Julian Cope presents Head Heritage

Iron Butterfly—
In-A-Gadda-Da-Vida


Released 1968 on Atco
The Seth Man, July 2000ce
Right of the cusp of garage punk turning psychedelic via the 1967 overdoses of Hendrix/Cream/Who triumvirate heaviness right as it was sliding into acid rock minus all folk trappings and diving into sheer voltage as ersatz LSD, The Iron Butterfly were Atco’s left coast Vanilla Fudge: albeit more lugubrious, less murky, but just as HEAVY and s-l-o-w and topped off with gear that completely screamed FAKE L.A. Summer of Love hangover cash-in. Just look at that cover: caught ‘live’ in front of a light show (probably offering most prospective buyers their first glimpse of one) and the name and title set in a pink and green display typeface called Bellbottom. It was the cheapest legal and available high passport for budding under-seventeen year old suburban hippies to link to the underground.

Even the title of this screams blurry and bad plastic trip but it’s one easily reveled/reviled in for “In-A-Gadda-Da-Vida” is so flatly loud and garish with no consideration whatsoever for refined sensibilities it works well as a stoned goof of ridiculous proportions even now. It’s crude, baby: and so wonderfully under-evolved. Every song is outfitted in matching mid-tempo plod pacing that approximates the rhythm of chain gang ditch diggers throwing up huge shovelfuls in unison as their scrotums swing and drag non-delicately over the rough quarry floor. And if that sounds gross and excessive, you haven’t heard Iron Butterfly in all their horrendously and hilarious overwrought glory.

Doug Ingle, ‘The Butterfly’s leader and spokesman’ (!) as he’s credited in the liners, also sang, played organ and composed all but one track on the LP. The line notes go on to cite Mr. Ingle senior, a church organist, as a great influence on Doug’s musical ideas and this explanation always struck me as about redundant as the album itself. Drummer Ron Bushy plays entirely devoid of everything except purely functional rhythmic signposts that operate as land markers for yet another organ passage, another super fuzzed out guitar line or more plonking bass from Lee Dorman. But their equipment of Mosrite guitar and bass, a simple drum kit, Vox Continental organ are played through too many Vox Super Beatle amplifiers, and must have caused all members to leave their hairdryers home while on tour.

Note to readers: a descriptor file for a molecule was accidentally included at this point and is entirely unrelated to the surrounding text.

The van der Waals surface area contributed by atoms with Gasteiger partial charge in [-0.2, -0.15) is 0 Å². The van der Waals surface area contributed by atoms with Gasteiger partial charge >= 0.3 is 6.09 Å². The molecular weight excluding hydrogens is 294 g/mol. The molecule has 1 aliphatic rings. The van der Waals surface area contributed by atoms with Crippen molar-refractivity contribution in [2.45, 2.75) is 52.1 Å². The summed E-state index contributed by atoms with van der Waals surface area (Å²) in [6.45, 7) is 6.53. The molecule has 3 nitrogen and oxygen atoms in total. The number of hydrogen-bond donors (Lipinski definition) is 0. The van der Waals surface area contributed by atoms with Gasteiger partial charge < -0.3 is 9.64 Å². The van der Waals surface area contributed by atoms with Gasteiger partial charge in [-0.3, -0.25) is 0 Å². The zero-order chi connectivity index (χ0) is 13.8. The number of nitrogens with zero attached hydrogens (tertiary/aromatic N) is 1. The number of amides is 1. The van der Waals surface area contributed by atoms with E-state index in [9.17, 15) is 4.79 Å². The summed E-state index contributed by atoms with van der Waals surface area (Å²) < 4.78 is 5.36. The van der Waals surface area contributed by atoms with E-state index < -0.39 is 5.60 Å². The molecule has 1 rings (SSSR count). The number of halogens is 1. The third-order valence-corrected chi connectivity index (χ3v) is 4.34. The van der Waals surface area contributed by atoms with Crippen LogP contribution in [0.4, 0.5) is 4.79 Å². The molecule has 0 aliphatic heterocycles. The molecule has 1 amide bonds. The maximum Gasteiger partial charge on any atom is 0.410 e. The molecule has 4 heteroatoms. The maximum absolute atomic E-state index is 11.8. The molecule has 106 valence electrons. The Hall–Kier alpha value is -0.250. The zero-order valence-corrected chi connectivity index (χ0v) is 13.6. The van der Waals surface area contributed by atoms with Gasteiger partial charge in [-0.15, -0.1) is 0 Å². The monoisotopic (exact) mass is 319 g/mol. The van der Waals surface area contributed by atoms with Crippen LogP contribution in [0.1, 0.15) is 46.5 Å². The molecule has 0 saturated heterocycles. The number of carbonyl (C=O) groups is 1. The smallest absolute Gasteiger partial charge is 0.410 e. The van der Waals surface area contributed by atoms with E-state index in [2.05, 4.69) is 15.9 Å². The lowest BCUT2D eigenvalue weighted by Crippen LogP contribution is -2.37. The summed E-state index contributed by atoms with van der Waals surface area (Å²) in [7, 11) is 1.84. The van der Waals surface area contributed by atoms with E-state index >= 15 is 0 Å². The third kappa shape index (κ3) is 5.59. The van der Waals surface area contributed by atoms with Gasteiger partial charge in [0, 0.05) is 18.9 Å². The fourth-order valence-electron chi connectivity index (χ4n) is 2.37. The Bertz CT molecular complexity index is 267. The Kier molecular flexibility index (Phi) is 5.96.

The same drums from the album’s side two epic are also employed on the weirdly happy and celebratory doom track, “Termination” with chicken squawk fuzz leads from very pretty guitarist, Erik Brann as Ingle intones over his J.C. Penney-istic Manzarek riffs:

“Spinning in circles / miracles happen...”

And also:

“This is termination/ the outcome of your life...”

... followed by a downright jolly guitar line -- which only qualifies as psychedelia as it’s mildly disorienting in light of the lyrics. The brief wind chimes at the end always are evocative of two soundtracks from about the same period; both featuring a contemporary band working a similar field: “Psych Out” and “Beyond The Valley Of The Dolls.” Both flicks feature (pre-recorded) performances from The Strawberry Alarm Clock, and in similar cheesy cod-psychedelic overloads. But back to side one (the ‘other’ side) where “My Mirage” shows them attempting a ‘trip’ all dirge-like with ape-simple drumming. But in going for the bigger picture, they called off all bets at ever being invited to hang out with The Diggers or SDS, obviously.

Now Doug Ingle’s voice is a fairly billboard-sized baritone braying, lacking in everything except a megaphone to channel all lyrics into imperative vocal pronouncements. Such as in “Are You Happy,” where he calls out the title like a referee on steroids over the pounding drum introduction. He then proceeds to swamp the whole thing in finest High Mass style, penetrated by such a fuzzed out guitar solo it overthrows all the other instruments, which are all going full steam ahead at Mach 2 speed as the volume clocking in at about Mach 8.

Side two is totally taken up by the well-known 18 minute epic, “In-A-Gadda-Da-Vida,” opening with the same tinkling organ intro as Love’s similarly side two placed all-sider from their “Da Capo” album, “Revelation.” But this slowly-rotating epic was exactly what was required for suburban heads taking their first trip, in a practically unspoken and required rite that was plugged directly in the loud, distorted confusions that were the blues of 1968 young America, the album a surefire promised epiphany at acid trip’s end. As a direct result, “In-A-Gadda-Da-Vida” was on the charts for years, rumoured to be the first ever platinum album Judging by all the copies floating around in and out of used record shops and other people’s collections all these years, it’s an unconfirmed report I’m quite willing to accept on faith alone, along with the legend about the “real” meaning of the title arising out of a misappropriation of label head Ahmet Ertegun’s Turkish-accented suggestion to call the then unnamed track “In the Garden Of Eden.”

Fate was not kind to Iron Butterfly. They were prevented from appearing at Woodstock due to being trapped in traffic for what probably seemed like weeks, and to make matters worse had the unfortunate experience of having Led Zeppelin as a hungry, headhunting support act on an early US tour. Iron Butterfly was flutter-fried as Zeppelin swiftly blew them offstage and out of the water. They dropped out of sight after a 1971 farewell tour, later reforming for the atrocious 1975 album, “Scorching Beauty” with a new keyboardist. But this does nothing at all to detract from the dumb beauty that is “In-A-Gadda-Da-Vida.”